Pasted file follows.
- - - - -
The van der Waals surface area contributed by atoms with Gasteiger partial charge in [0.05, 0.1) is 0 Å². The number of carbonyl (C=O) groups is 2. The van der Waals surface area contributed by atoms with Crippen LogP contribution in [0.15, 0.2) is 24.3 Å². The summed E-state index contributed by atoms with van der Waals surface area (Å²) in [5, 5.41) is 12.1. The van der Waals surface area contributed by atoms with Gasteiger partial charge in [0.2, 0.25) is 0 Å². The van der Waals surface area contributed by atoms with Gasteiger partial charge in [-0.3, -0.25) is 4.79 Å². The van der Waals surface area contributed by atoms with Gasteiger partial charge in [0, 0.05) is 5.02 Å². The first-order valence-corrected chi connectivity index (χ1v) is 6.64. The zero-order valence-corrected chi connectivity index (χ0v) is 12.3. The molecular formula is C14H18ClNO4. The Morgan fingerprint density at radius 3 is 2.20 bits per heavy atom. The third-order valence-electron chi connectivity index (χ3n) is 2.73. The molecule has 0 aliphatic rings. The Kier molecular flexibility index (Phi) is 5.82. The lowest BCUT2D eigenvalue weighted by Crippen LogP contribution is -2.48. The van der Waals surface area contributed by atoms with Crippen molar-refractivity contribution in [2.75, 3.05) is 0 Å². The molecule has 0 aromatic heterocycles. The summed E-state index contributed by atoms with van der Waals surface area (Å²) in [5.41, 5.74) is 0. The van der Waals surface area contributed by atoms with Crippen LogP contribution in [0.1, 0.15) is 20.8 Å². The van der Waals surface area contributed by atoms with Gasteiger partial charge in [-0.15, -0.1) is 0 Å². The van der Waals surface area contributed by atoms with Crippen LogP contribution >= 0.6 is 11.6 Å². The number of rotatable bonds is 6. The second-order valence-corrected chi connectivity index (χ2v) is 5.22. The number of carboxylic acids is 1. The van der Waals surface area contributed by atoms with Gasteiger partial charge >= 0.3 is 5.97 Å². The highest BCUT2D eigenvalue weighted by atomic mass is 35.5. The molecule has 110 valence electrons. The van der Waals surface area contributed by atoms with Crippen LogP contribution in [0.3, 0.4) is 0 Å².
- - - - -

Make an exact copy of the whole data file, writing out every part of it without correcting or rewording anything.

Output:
The van der Waals surface area contributed by atoms with Gasteiger partial charge in [0.05, 0.1) is 0 Å². The number of carbonyl (C=O) groups is 2. The van der Waals surface area contributed by atoms with Crippen LogP contribution in [0.15, 0.2) is 24.3 Å². The summed E-state index contributed by atoms with van der Waals surface area (Å²) in [5, 5.41) is 12.1. The van der Waals surface area contributed by atoms with Gasteiger partial charge in [0.2, 0.25) is 0 Å². The van der Waals surface area contributed by atoms with Gasteiger partial charge in [-0.3, -0.25) is 4.79 Å². The van der Waals surface area contributed by atoms with Gasteiger partial charge in [0, 0.05) is 5.02 Å². The first-order valence-corrected chi connectivity index (χ1v) is 6.64. The zero-order valence-corrected chi connectivity index (χ0v) is 12.3. The molecular formula is C14H18ClNO4. The Morgan fingerprint density at radius 3 is 2.20 bits per heavy atom. The third-order valence-electron chi connectivity index (χ3n) is 2.73. The molecule has 0 aliphatic rings. The Kier molecular flexibility index (Phi) is 5.82. The lowest BCUT2D eigenvalue weighted by Crippen LogP contribution is -2.48. The van der Waals surface area contributed by atoms with Crippen molar-refractivity contribution in [2.75, 3.05) is 0 Å². The molecule has 0 aromatic heterocycles. The summed E-state index contributed by atoms with van der Waals surface area (Å²) in [5.41, 5.74) is 0. The van der Waals surface area contributed by atoms with Crippen LogP contribution in [0.1, 0.15) is 20.8 Å². The van der Waals surface area contributed by atoms with Gasteiger partial charge in [-0.15, -0.1) is 0 Å². The van der Waals surface area contributed by atoms with Crippen LogP contribution >= 0.6 is 11.6 Å². The number of rotatable bonds is 6. The second-order valence-corrected chi connectivity index (χ2v) is 5.22. The number of carboxylic acids is 1. The van der Waals surface area contributed by atoms with Gasteiger partial charge >= 0.3 is 5.97 Å². The highest BCUT2D eigenvalue weighted by atomic mass is 35.5. The molecule has 110 valence electrons. The van der Waals surface area contributed by atoms with Crippen LogP contribution in [0.3, 0.4) is 0 Å².